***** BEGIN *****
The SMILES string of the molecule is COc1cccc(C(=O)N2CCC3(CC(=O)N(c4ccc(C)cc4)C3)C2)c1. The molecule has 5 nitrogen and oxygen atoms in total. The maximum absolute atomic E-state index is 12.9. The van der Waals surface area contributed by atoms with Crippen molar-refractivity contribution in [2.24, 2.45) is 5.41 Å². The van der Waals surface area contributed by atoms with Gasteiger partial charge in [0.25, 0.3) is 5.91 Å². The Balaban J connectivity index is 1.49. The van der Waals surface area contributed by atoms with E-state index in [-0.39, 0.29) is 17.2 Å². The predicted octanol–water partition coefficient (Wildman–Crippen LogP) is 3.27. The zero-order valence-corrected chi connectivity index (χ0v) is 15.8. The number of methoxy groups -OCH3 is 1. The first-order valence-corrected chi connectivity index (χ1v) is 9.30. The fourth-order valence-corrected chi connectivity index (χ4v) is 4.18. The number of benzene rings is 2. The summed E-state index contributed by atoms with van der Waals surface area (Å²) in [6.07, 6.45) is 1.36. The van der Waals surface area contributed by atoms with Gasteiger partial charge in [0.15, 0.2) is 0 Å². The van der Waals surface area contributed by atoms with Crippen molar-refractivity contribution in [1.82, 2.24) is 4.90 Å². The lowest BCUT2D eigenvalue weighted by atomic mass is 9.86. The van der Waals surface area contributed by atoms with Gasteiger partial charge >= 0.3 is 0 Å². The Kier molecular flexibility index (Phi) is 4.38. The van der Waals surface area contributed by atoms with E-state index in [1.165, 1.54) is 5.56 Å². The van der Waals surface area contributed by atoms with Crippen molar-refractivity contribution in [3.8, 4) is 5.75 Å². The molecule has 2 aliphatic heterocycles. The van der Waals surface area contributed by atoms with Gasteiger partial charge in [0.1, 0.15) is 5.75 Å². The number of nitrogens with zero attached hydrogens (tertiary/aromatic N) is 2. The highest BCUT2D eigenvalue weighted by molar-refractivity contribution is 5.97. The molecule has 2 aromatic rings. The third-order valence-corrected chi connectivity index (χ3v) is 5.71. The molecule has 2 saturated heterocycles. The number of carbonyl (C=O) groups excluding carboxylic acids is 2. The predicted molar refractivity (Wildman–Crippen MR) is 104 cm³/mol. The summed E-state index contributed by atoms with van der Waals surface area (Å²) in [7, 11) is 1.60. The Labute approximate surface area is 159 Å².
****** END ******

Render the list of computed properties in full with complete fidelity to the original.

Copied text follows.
The SMILES string of the molecule is COc1cccc(C(=O)N2CCC3(CC(=O)N(c4ccc(C)cc4)C3)C2)c1. The molecule has 5 nitrogen and oxygen atoms in total. The maximum absolute atomic E-state index is 12.9. The van der Waals surface area contributed by atoms with Crippen molar-refractivity contribution in [2.24, 2.45) is 5.41 Å². The van der Waals surface area contributed by atoms with Gasteiger partial charge in [0.25, 0.3) is 5.91 Å². The Balaban J connectivity index is 1.49. The van der Waals surface area contributed by atoms with E-state index in [-0.39, 0.29) is 17.2 Å². The predicted octanol–water partition coefficient (Wildman–Crippen LogP) is 3.27. The zero-order valence-corrected chi connectivity index (χ0v) is 15.8. The number of methoxy groups -OCH3 is 1. The first-order valence-corrected chi connectivity index (χ1v) is 9.30. The fourth-order valence-corrected chi connectivity index (χ4v) is 4.18. The number of benzene rings is 2. The summed E-state index contributed by atoms with van der Waals surface area (Å²) in [6.07, 6.45) is 1.36. The van der Waals surface area contributed by atoms with Gasteiger partial charge in [0.15, 0.2) is 0 Å². The van der Waals surface area contributed by atoms with Crippen molar-refractivity contribution in [1.82, 2.24) is 4.90 Å². The lowest BCUT2D eigenvalue weighted by atomic mass is 9.86. The van der Waals surface area contributed by atoms with Gasteiger partial charge >= 0.3 is 0 Å². The Kier molecular flexibility index (Phi) is 4.38. The van der Waals surface area contributed by atoms with E-state index in [1.165, 1.54) is 5.56 Å². The van der Waals surface area contributed by atoms with Crippen molar-refractivity contribution in [3.8, 4) is 5.75 Å². The molecule has 2 aliphatic heterocycles. The van der Waals surface area contributed by atoms with Gasteiger partial charge in [0.1, 0.15) is 5.75 Å². The number of nitrogens with zero attached hydrogens (tertiary/aromatic N) is 2. The highest BCUT2D eigenvalue weighted by molar-refractivity contribution is 5.97. The molecule has 2 aromatic rings. The third-order valence-corrected chi connectivity index (χ3v) is 5.71. The molecule has 2 saturated heterocycles. The number of carbonyl (C=O) groups excluding carboxylic acids is 2. The predicted molar refractivity (Wildman–Crippen MR) is 104 cm³/mol. The summed E-state index contributed by atoms with van der Waals surface area (Å²) in [7, 11) is 1.60. The Labute approximate surface area is 159 Å².